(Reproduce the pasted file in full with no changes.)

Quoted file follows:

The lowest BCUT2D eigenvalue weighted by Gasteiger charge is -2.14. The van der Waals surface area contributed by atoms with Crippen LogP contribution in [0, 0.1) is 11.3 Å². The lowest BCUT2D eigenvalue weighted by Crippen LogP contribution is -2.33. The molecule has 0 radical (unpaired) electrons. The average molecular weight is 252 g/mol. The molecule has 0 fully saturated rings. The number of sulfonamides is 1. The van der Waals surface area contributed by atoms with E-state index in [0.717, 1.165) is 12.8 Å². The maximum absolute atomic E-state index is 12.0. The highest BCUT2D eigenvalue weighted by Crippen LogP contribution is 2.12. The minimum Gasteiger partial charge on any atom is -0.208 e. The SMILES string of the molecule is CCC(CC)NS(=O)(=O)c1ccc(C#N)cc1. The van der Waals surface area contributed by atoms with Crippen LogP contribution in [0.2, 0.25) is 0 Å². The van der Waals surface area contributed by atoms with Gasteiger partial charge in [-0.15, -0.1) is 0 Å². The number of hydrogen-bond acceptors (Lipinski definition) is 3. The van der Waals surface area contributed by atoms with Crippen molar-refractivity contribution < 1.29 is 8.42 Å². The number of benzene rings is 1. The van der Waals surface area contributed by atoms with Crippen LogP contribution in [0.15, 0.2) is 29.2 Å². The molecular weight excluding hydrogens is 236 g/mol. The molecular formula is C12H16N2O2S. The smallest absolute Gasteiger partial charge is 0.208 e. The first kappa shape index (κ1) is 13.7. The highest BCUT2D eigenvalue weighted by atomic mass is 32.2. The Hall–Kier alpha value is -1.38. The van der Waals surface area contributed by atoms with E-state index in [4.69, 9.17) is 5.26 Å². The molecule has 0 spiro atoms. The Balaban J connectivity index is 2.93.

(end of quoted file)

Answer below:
The lowest BCUT2D eigenvalue weighted by Gasteiger charge is -2.14. The van der Waals surface area contributed by atoms with Crippen LogP contribution in [0, 0.1) is 11.3 Å². The lowest BCUT2D eigenvalue weighted by Crippen LogP contribution is -2.33. The molecule has 0 radical (unpaired) electrons. The average molecular weight is 252 g/mol. The molecule has 0 fully saturated rings. The number of sulfonamides is 1. The van der Waals surface area contributed by atoms with E-state index in [0.717, 1.165) is 12.8 Å². The maximum absolute atomic E-state index is 12.0. The highest BCUT2D eigenvalue weighted by Crippen LogP contribution is 2.12. The minimum Gasteiger partial charge on any atom is -0.208 e. The SMILES string of the molecule is CCC(CC)NS(=O)(=O)c1ccc(C#N)cc1. The van der Waals surface area contributed by atoms with Crippen LogP contribution in [0.2, 0.25) is 0 Å². The van der Waals surface area contributed by atoms with Gasteiger partial charge in [-0.15, -0.1) is 0 Å². The number of hydrogen-bond acceptors (Lipinski definition) is 3. The van der Waals surface area contributed by atoms with Crippen molar-refractivity contribution < 1.29 is 8.42 Å². The number of benzene rings is 1. The van der Waals surface area contributed by atoms with Crippen LogP contribution in [0.15, 0.2) is 29.2 Å². The molecular weight excluding hydrogens is 236 g/mol. The molecular formula is C12H16N2O2S. The smallest absolute Gasteiger partial charge is 0.208 e. The first kappa shape index (κ1) is 13.7. The highest BCUT2D eigenvalue weighted by atomic mass is 32.2. The Hall–Kier alpha value is -1.38. The van der Waals surface area contributed by atoms with E-state index in [4.69, 9.17) is 5.26 Å². The molecule has 0 spiro atoms. The Balaban J connectivity index is 2.93.